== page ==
Regarding the cap on spending and/or limiting withdrawals from the RDF, it's more then just a sweetener. There will always be a worthy proposal, program, or investment that doesn't make the cut for a given budget. It is hard to walk away from such a project when there is money on the table in the form of that year's RDF contribution or an RDF withdrawal.

              That's where an imposed restraint comes in- otherwise saving money for a future unknown will probably lose against something that provides specific benefits now.

  • (Show?)

    Until our tax and revenue systems are reformed, I'm not in favor of repealing the kicker. I do, however, favor reforms such as the kicker law only applying mainly to working families with wages below $100,000 per year. I don't see the need for the wealthy, or large corporations to get kicker checks, especially in good economic times.

  • (Show?)

    The conversation about the kicker may have greater seriousness in the coming year when neighborhood schools are trashed, when college tuition dramatically increases, when public safety is cut back, when public parks are closed, when highways don't get fixed, and when older adults and disabled are tossed from care centers. Until then the popular idea that government is filled with fat that can be cut will continue to have play.

  • (Show?)

    T. A Barnhart writes: "The number of taxpayers does not affect the rate at which taxpayers are taxed. One taxpayer, twenty, twenty thousand, two million — the rates remain constant until changed by law. And then they are changed for everyone."

    Tell that to "the rich" under Measure 66.

    • (Show?)

      I agree. Though I would suggest "reforming" it in such a way that it "kicks" into a real rainy day fund, to be used to offset declines in revenue and simultaneous increase in service demands when hit an to be used in down-cycle economic periods.

      • (Show?)

        Absolutely. And once the RDF is full(there would have to be some kind of cap I would think) all extra funds could be funneled into a OSB(like you suggested). Keep the funds in Oregon and working towards creating jobs.

        • (Show?)

          I'd also consider putting surplus revenues into permanent endowments for state universities once the RDF is full. Have an extra $100 million this year? Put it into a permanent scholarship fund (at 5%, that's $5 million in annual scholarships for Oregonians forever). Or how about 20 endowed chairs at state universities at $5 million each? $250,000 per year for each chair -- Oregon could compete globally for top teaching talent. Or how about building a new engineering school? Or permanent "off-budget" operations funding for university libraries?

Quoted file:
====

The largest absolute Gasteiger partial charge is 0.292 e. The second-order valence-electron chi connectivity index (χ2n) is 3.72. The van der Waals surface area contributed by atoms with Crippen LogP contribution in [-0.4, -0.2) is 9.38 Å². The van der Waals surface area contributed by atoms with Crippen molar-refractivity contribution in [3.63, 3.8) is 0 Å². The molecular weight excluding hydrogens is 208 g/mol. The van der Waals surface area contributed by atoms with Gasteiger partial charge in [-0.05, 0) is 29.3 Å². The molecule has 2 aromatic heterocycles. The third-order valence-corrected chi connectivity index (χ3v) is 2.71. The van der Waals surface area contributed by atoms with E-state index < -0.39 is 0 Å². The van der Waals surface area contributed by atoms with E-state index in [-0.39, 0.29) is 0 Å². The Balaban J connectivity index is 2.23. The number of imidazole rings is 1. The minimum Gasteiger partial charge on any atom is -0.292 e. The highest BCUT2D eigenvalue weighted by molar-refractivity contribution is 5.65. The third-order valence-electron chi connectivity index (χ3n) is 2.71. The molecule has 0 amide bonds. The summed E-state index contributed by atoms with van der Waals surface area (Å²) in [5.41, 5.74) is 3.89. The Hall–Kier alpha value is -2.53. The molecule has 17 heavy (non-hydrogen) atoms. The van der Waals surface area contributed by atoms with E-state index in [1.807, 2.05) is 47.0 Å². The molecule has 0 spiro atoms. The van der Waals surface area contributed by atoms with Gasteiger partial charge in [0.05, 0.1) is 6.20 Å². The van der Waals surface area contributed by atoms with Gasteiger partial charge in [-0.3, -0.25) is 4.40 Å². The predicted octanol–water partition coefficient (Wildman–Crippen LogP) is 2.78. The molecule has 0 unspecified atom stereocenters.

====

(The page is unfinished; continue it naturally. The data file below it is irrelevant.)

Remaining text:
Point is, we could invest surpluses in "gifts that keep on giving" for higher education in good years, and that will pay off forever.

          • (Show?)

            Agreed. Although I would suggest limiting the funding to 2-3 critical goals for the first 7-10 years. Economic development/Education seem like obvious choices.

  • (Show?)

    The logical thing to do is to use unexpected revenue to fill up a Rainy Day Fund to a meaningful level. That level can be debated but is somewhere around 15% of the state budget according to analysis of the impact of historical recessions. I think OCPP puts it a bit higher to 18-20%. But that's the ballpark we're looking at.

    But I would argue that there should also be a more systematic way to put money into the RDF, and not just rely on the kicker. When the going is good, don't spend all the expected revenue, but put some aside in savings in the RDF.

    Combining these two approaches, we can stabilize the impact of recessions on the state budget.

  • (Show?)

    Your headline has more truth than you may realize. The way the kicker works is that when it 'kicks' refunds are made for the year in question, but not for the two year term that the budget and forecast were based upon. That means that if a taxpayer has a big income in the first year, but not in the second, they will not get an equal % of the overage they paid in the first year. It assumes that everyone pays the same amount of taxes each year.

    • (Show?)

      Aw man, thanks John. Those of us who work in politics regularly have big incomes followed by small incomes followed by big incomes, etc.

  • (Show?)

    What is really sad about this is.. The writer and all supporters of abolishing the kicker will never admit is..

    The VOTERS in the State of Oregon approved the measure for the kicker at a rate of 62%. You might be screaming and kicking about it all you want.. but the fact remains, its law.

    Saying that the money given back by the kicker is Others people money is basically saying that you believe that the State of Oregon is entitled to keep any and all money it takes in. Heck.. you might as well state that there is no refund given to anyone paying income tax in Oregon.. After all.. its other peoples money when its taken in by the Department of Revenue.

    Looking back in the history of state spending over the last 26 or so years since the first kicker refund was paid out.. that appetite will NEVER be satisfied. How can the "others" people money debate begin without a control on spending by the state...

    • (Show?)

      Oh, so the kicker helps stop overspending? In the next breath you say that since we've had the kicker we've overspent. Guess it doesn't control spending, does it?

    • (Show?)

      and now i'm asking the voters, and those they elect to represent them, to reconsider in light of our experience with the kicker. it was a bad idea and little more than an easy political stunt. same with M5, M11 and other measures that were bad policy but "good" politics.

      the political equivalent of a Charlie Sheen weekend. time for rehab and a new lifestyle.

  • (Show?)

    Kick the Kicker, to the curb.